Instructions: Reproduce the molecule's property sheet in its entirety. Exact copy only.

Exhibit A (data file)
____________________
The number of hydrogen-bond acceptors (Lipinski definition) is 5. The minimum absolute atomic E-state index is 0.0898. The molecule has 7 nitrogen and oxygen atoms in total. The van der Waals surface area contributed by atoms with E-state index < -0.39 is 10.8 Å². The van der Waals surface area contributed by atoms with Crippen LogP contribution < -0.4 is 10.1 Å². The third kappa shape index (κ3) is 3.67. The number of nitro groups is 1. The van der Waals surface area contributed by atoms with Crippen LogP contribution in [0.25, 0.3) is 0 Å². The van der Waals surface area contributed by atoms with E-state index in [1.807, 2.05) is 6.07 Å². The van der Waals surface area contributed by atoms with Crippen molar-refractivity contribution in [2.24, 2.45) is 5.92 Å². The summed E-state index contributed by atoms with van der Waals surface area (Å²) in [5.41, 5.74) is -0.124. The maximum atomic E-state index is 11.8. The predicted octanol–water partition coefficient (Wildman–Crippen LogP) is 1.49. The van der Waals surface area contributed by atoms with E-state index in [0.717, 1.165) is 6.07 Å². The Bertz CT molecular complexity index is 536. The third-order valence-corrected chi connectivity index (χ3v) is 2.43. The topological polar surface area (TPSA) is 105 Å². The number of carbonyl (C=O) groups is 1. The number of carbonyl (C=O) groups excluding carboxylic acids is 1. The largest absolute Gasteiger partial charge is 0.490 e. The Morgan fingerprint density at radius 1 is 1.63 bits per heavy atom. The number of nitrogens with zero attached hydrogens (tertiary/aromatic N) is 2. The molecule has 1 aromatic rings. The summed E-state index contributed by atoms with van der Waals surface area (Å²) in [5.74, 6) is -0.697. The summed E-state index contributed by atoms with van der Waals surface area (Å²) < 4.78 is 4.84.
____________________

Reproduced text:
The number of hydrogen-bond acceptors (Lipinski definition) is 5. The minimum absolute atomic E-state index is 0.0898. The molecule has 7 nitrogen and oxygen atoms in total. The van der Waals surface area contributed by atoms with E-state index < -0.39 is 10.8 Å². The van der Waals surface area contributed by atoms with Crippen LogP contribution < -0.4 is 10.1 Å². The third kappa shape index (κ3) is 3.67. The number of nitro groups is 1. The van der Waals surface area contributed by atoms with Crippen LogP contribution in [0.25, 0.3) is 0 Å². The van der Waals surface area contributed by atoms with E-state index in [1.807, 2.05) is 6.07 Å². The van der Waals surface area contributed by atoms with Crippen molar-refractivity contribution in [2.24, 2.45) is 5.92 Å². The summed E-state index contributed by atoms with van der Waals surface area (Å²) in [5.41, 5.74) is -0.124. The maximum atomic E-state index is 11.8. The predicted octanol–water partition coefficient (Wildman–Crippen LogP) is 1.49. The van der Waals surface area contributed by atoms with E-state index in [0.717, 1.165) is 6.07 Å². The Bertz CT molecular complexity index is 536. The third-order valence-corrected chi connectivity index (χ3v) is 2.43. The topological polar surface area (TPSA) is 105 Å². The number of carbonyl (C=O) groups is 1. The number of carbonyl (C=O) groups excluding carboxylic acids is 1. The largest absolute Gasteiger partial charge is 0.490 e. The Morgan fingerprint density at radius 1 is 1.63 bits per heavy atom. The number of nitrogens with zero attached hydrogens (tertiary/aromatic N) is 2. The molecule has 1 aromatic rings. The summed E-state index contributed by atoms with van der Waals surface area (Å²) in [5.74, 6) is -0.697. The summed E-state index contributed by atoms with van der Waals surface area (Å²) < 4.78 is 4.84.